The burning question on many people’s lips remains to what extent is free education free? with the Namibian Students’ Union saying that the Namibian education system is fast becoming a privilege and not a right.
SUN Secretary for Policy Analysis and Vulnerable Brian Ngutjinazo noted that Namibian children are demanding free education at all possible levels.
“Education is the most cherished public good available to poor Namibians. When will education be free as advocated by the late Dr. Abraham Iyambo and many other Namibians who are concerned about the future of Namibia? he reacted.
Education is considered a human right in most countries of the world, which enables human beings to be proficient in basic and advanced numeracy and literacy.
The government has decided to provide free education to pre-school and primary learners because it is a requirement of the constitution.
Under Article 20 of the Namibian Constitution, “Primary education shall be compulsory and the State shall provide reasonable facilities to give effect to this right for every resident in Namibia, by establishing and maintaining public schools in which the primary education shall be provided free of charge.
Like other countries, Namibia is committed to making primary and secondary education a basic human right for all its residents.
Being a human right also implies that primary education should be provided free of charge in public schools in Namibia, which later brought forth the concept of free education.
Yet with free education, there were media reports at the start of the 2022 school year that some schools were turning away children due to unpaid fees from the previous year.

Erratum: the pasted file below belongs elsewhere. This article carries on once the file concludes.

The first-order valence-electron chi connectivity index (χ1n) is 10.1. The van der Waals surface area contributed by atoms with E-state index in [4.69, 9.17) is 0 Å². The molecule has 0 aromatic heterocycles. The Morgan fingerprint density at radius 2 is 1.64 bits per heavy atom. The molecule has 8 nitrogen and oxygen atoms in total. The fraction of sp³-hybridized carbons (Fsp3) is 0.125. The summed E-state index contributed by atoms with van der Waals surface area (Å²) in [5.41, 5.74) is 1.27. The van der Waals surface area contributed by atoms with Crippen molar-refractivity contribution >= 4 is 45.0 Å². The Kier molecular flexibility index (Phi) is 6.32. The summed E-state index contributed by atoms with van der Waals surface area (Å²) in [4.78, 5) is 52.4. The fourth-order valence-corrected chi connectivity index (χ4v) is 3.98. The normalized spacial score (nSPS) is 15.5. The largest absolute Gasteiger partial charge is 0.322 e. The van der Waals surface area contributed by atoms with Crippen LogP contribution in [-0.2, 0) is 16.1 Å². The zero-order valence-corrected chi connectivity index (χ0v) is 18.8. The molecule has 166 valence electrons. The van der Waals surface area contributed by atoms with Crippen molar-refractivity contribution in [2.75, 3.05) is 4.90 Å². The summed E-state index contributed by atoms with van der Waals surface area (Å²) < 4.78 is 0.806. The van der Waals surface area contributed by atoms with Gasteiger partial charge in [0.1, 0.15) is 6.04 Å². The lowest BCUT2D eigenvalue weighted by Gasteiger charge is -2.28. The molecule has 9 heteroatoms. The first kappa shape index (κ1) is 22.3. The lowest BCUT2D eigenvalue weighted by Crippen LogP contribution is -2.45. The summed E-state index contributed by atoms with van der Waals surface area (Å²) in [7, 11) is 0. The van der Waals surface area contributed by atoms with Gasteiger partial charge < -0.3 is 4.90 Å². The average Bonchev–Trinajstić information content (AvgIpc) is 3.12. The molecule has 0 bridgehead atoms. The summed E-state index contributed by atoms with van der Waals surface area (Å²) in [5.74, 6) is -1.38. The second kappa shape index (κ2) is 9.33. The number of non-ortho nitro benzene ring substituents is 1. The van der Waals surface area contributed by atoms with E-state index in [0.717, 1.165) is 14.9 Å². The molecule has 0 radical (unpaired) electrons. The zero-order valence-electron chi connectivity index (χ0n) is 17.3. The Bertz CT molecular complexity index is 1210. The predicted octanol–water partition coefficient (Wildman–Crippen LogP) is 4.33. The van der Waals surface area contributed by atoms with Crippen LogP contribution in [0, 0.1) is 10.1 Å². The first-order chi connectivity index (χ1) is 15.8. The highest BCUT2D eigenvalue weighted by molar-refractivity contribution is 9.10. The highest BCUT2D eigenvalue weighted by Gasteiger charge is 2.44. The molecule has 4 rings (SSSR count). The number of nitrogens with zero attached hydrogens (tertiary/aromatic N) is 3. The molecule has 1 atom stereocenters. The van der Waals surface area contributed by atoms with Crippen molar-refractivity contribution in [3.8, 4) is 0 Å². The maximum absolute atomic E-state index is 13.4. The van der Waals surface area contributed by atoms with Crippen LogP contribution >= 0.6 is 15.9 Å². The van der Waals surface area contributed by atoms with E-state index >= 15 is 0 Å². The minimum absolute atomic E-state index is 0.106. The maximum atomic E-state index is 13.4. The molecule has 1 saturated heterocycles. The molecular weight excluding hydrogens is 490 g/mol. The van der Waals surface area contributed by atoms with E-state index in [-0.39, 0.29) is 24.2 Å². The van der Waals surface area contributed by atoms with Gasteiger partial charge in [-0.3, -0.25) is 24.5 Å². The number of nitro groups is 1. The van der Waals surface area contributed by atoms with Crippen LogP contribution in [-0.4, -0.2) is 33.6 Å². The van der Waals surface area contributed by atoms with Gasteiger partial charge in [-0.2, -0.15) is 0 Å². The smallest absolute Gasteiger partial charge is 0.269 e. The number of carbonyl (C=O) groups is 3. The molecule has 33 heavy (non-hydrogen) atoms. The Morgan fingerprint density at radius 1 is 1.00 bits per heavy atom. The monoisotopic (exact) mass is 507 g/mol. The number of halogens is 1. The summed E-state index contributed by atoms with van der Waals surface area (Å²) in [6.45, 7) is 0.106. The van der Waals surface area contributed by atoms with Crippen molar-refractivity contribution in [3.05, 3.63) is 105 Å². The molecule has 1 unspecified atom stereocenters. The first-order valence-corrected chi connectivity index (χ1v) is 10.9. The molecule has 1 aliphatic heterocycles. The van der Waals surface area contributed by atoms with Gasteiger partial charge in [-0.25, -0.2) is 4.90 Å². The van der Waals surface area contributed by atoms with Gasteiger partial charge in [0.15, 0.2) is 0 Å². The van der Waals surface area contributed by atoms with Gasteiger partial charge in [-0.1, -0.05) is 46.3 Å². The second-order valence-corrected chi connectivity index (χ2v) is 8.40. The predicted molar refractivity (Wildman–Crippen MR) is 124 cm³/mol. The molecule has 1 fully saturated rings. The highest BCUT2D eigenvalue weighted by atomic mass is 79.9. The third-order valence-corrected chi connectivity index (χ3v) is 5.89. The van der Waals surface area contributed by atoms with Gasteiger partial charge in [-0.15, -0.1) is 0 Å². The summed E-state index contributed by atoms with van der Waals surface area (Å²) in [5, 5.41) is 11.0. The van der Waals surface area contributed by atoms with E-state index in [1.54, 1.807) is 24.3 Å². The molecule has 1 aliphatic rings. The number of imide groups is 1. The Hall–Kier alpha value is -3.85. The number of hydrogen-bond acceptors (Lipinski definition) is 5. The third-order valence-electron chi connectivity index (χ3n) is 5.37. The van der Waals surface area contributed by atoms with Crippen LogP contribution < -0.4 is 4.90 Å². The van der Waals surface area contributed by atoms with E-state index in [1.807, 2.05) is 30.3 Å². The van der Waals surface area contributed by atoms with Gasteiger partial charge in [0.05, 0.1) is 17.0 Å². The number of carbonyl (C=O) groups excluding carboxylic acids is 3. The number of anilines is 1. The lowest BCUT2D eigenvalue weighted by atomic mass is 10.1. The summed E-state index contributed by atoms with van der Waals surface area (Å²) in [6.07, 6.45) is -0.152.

Similarly, parents have expressed concern over the annual stationery lists, including cleaning supplies they have received from different schools to purchase for their children.
According to Ngutjinazo, students and learners were facing problems with tuition fees, which are high, and learners in most public schools forced parents to buy books and other stationery.
Likewise, he said the number of students from marginalized backgrounds whose tuition goes unpaid in universities and many other institutions of higher learning has become a concern.
“The criteria that are in place to further discriminate against students from marginalized backgrounds are unwarranted and need to be looked at. Disability Affairs Offices are doing a phenomenal job, and they should continue the superb job they are doing in empowering people with disabilities,” Ngutjinazo stressed.